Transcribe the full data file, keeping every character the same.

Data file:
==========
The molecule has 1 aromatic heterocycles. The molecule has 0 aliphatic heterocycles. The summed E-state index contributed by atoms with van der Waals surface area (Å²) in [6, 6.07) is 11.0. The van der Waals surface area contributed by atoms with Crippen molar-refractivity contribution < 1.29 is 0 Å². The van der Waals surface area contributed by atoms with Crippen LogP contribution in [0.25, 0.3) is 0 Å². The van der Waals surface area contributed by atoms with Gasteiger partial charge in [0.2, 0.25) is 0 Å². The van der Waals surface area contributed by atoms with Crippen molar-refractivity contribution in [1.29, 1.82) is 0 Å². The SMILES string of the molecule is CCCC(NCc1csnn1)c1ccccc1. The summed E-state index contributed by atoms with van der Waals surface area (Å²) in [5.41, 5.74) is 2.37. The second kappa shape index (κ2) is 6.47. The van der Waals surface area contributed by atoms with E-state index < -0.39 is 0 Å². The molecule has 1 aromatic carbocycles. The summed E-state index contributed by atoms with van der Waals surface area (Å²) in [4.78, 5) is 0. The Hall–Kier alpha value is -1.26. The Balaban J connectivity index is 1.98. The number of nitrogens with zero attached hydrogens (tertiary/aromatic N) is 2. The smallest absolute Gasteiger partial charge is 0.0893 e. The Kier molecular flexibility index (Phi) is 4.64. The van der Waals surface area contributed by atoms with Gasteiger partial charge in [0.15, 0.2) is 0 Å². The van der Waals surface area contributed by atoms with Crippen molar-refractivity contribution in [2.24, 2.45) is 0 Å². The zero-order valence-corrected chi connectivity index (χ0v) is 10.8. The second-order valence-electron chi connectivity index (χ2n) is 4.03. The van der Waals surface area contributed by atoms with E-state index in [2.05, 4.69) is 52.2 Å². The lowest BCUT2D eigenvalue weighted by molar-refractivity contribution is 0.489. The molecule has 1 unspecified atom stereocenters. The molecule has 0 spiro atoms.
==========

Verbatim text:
The molecule has 1 aromatic heterocycles. The molecule has 0 aliphatic heterocycles. The summed E-state index contributed by atoms with van der Waals surface area (Å²) in [6, 6.07) is 11.0. The van der Waals surface area contributed by atoms with Crippen molar-refractivity contribution < 1.29 is 0 Å². The van der Waals surface area contributed by atoms with Crippen LogP contribution in [0.25, 0.3) is 0 Å². The van der Waals surface area contributed by atoms with Gasteiger partial charge in [0.2, 0.25) is 0 Å². The van der Waals surface area contributed by atoms with Crippen molar-refractivity contribution in [1.29, 1.82) is 0 Å². The SMILES string of the molecule is CCCC(NCc1csnn1)c1ccccc1. The summed E-state index contributed by atoms with van der Waals surface area (Å²) in [5.41, 5.74) is 2.37. The second kappa shape index (κ2) is 6.47. The van der Waals surface area contributed by atoms with E-state index < -0.39 is 0 Å². The molecule has 1 aromatic carbocycles. The summed E-state index contributed by atoms with van der Waals surface area (Å²) in [4.78, 5) is 0. The Hall–Kier alpha value is -1.26. The Balaban J connectivity index is 1.98. The number of nitrogens with zero attached hydrogens (tertiary/aromatic N) is 2. The smallest absolute Gasteiger partial charge is 0.0893 e. The Kier molecular flexibility index (Phi) is 4.64. The van der Waals surface area contributed by atoms with Gasteiger partial charge in [0.15, 0.2) is 0 Å². The van der Waals surface area contributed by atoms with Crippen molar-refractivity contribution in [2.24, 2.45) is 0 Å². The zero-order valence-corrected chi connectivity index (χ0v) is 10.8. The second-order valence-electron chi connectivity index (χ2n) is 4.03. The van der Waals surface area contributed by atoms with E-state index in [2.05, 4.69) is 52.2 Å². The lowest BCUT2D eigenvalue weighted by molar-refractivity contribution is 0.489. The molecule has 1 unspecified atom stereocenters. The molecule has 0 spiro atoms.